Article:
GPD holds public fentanyl, opioid educational seminar

Lynne Hermansen
Gardner News

One pill laced with fentanyl can kill in minutes.

“As little as three grains can kill you,” Gardner Police Detective Brian Deer said.

Fentanyl-opioid use and overdose deaths are a growing concern for the fastest group of users, who are younger and younger people. And it’s the reason why Gardner Police Department officials had its first educational seminar town hall meeting to help parents and community members become aware of the opioid epidemic, the current dangers and trends and how it is increasingly affecting the younger populations.

“We thought it was important to get this information out before summer,” Police Chief Pam Woldack said.

Deer led the seminar. Woldack said he was the resident expert and a longtime Gardner resident.

Deer said the opioid epidemic prior to 2000 was related to prescribed medication.

“As the earlier 2000s started, there was a push in healthcare for hospitals graded, doctors being graded,” he said. “Making sure somebody didn’t have pain was a contributing factor to healthcare.”

That, in turn, Deer said, resulted in patients being prescribed strong medications for an illness that didn’t require a long or extended dose, and it was an easy prescription for doctors to write for anyone complaining of pain. Deer said he had numerous stories from people who become addicted from opioids when first prescribed for injuries.

“When opioids first came on the market they were cheap, really easy to get,” he said. “And then when people couldn’t get them some of the people needing the opioids went to other opioids to heroin and stuff like that. That kind of just spiraled with a big population of America.”

Deer said opioid is a class of drug and most people before 2000 were most familiar with heroin.

Prescription opioids include oxycodone, oxymorphone, hydrocodone, hydromorphone, fentanyl, morphine, codeine, methadone, tramadol, bupremorphine and heroin. Only morphine and codeine are considered natural opioids. Deer said the types most familiar include oxycodone, oxycontin, percocet, hydrocodone and vicodin.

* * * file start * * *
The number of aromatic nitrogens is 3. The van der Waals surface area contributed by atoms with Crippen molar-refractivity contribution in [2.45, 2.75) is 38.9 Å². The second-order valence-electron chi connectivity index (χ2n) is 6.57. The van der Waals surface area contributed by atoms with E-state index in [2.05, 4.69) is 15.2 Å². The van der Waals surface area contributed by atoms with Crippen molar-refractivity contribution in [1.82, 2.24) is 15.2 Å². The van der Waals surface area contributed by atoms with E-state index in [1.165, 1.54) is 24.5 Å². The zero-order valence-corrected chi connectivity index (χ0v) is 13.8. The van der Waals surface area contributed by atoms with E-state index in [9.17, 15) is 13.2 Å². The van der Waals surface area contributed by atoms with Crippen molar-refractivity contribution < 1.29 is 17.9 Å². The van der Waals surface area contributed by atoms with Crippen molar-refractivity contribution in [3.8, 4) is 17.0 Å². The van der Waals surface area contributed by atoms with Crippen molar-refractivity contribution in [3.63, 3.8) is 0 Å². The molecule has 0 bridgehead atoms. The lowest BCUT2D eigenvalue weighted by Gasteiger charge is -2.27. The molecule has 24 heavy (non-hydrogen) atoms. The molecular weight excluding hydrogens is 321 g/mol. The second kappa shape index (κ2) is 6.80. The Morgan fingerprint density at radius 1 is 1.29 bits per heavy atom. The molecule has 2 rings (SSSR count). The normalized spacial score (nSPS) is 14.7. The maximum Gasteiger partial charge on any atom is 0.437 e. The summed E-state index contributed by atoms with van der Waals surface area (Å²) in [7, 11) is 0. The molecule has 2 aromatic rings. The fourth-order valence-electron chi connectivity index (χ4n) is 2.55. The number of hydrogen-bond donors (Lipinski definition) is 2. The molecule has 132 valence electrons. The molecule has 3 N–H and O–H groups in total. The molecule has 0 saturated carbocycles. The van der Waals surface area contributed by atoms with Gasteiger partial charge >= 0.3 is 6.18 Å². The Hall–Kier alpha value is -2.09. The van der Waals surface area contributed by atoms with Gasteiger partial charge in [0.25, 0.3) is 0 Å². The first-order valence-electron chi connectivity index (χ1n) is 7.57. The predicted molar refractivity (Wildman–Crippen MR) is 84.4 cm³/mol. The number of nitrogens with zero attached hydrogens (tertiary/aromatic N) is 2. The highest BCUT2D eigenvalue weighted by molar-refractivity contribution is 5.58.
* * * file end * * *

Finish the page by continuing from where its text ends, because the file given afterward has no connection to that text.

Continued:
Opioids are typically prescribed for post-surgical pain, severe pain from trauma or disease. They may be taken orally, through a skin patch, under the tongue or by injection. Deer said prior to the 2000s they were taken orally or through a time release skin patch, but the opioids soon changed to synthetically created in labs.

Synthetic opioids act on the same parts of the brain as natural opioids by producing the same effects for users. Deer said the drugs block pain to the brain by activating an area of nerve cells called opioid receptors that block pain cells from the brain to the body, but in a short amount of time it can cause short-term damage to the brain.

“There is a good need for this type of medication when done correctly,” he said.

Side effects include sleepiness, relaxation, euphoria, nausea, vomiting, constipation and slowed breathing that can result in hypoxia. Fentanyl is 50 times stronger than heroin and 100 times stronger than morphine. It is a major contributor to fatal and nonfatal overdoses.

Deer said the street supply of the pills has been flooded with fakes made with fentanyl. Most of the drugs they find have fentanyl in them. People should also watch out for other non-opioid drugs being laced with fentanyl.

Fentanyl can be pressed into several shapes, sizes and colors. It is a potent synthetic opioid.

Deer said when the prescription pills became hard to get dealers started making the fake pills meant to look like the prescribed ones.

“Assume any pill you buy online or get from a friend is fake, highly addictive and possibly deadly,” he said. “There are a lot of websites you can buy them at. It is unfortunate but they can, but you can go to certain corners of the web and purchase pain relievers that look real, look legitimate, but are all fake.”